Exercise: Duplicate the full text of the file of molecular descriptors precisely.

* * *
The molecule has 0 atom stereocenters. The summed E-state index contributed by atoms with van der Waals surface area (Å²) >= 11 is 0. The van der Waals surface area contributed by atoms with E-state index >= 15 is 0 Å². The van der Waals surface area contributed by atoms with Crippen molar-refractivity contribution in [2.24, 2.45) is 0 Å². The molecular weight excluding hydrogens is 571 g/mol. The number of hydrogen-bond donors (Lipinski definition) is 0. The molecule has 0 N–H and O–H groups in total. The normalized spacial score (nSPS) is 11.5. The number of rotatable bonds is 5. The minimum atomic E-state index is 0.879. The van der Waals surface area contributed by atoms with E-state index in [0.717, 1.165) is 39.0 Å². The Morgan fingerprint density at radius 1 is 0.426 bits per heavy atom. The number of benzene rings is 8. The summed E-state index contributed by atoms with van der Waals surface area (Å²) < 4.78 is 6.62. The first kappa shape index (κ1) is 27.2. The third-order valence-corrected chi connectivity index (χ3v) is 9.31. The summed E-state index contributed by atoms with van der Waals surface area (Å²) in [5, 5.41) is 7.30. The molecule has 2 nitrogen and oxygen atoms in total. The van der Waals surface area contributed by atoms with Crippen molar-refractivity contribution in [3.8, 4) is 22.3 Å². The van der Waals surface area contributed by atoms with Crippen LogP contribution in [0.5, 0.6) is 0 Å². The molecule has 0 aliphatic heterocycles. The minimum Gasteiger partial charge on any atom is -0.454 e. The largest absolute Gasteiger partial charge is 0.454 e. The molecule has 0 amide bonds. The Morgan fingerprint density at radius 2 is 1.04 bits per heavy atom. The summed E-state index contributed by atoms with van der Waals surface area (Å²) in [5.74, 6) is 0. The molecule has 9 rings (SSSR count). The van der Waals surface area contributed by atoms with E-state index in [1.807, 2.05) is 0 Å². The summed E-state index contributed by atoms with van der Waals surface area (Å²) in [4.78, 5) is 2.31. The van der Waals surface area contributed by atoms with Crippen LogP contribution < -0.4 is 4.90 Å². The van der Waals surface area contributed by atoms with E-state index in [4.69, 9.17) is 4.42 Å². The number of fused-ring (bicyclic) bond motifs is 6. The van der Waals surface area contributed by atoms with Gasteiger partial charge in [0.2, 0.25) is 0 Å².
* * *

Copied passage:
The molecule has 0 atom stereocenters. The summed E-state index contributed by atoms with van der Waals surface area (Å²) >= 11 is 0. The van der Waals surface area contributed by atoms with E-state index >= 15 is 0 Å². The van der Waals surface area contributed by atoms with Crippen molar-refractivity contribution in [2.24, 2.45) is 0 Å². The molecular weight excluding hydrogens is 571 g/mol. The number of hydrogen-bond donors (Lipinski definition) is 0. The molecule has 0 N–H and O–H groups in total. The normalized spacial score (nSPS) is 11.5. The number of rotatable bonds is 5. The minimum atomic E-state index is 0.879. The van der Waals surface area contributed by atoms with E-state index in [0.717, 1.165) is 39.0 Å². The Morgan fingerprint density at radius 1 is 0.426 bits per heavy atom. The number of benzene rings is 8. The summed E-state index contributed by atoms with van der Waals surface area (Å²) < 4.78 is 6.62. The first kappa shape index (κ1) is 27.2. The third-order valence-corrected chi connectivity index (χ3v) is 9.31. The summed E-state index contributed by atoms with van der Waals surface area (Å²) in [5, 5.41) is 7.30. The molecule has 2 nitrogen and oxygen atoms in total. The van der Waals surface area contributed by atoms with Crippen molar-refractivity contribution in [3.8, 4) is 22.3 Å². The van der Waals surface area contributed by atoms with Crippen LogP contribution in [0.5, 0.6) is 0 Å². The molecule has 0 aliphatic heterocycles. The minimum Gasteiger partial charge on any atom is -0.454 e. The largest absolute Gasteiger partial charge is 0.454 e. The molecule has 0 amide bonds. The Morgan fingerprint density at radius 2 is 1.04 bits per heavy atom. The summed E-state index contributed by atoms with van der Waals surface area (Å²) in [5.74, 6) is 0. The molecule has 9 rings (SSSR count). The van der Waals surface area contributed by atoms with E-state index in [1.807, 2.05) is 0 Å². The summed E-state index contributed by atoms with van der Waals surface area (Å²) in [4.78, 5) is 2.31. The van der Waals surface area contributed by atoms with Crippen LogP contribution < -0.4 is 4.90 Å². The van der Waals surface area contributed by atoms with E-state index in [4.69, 9.17) is 4.42 Å². The number of fused-ring (bicyclic) bond motifs is 6. The van der Waals surface area contributed by atoms with Gasteiger partial charge in [0.2, 0.25) is 0 Å².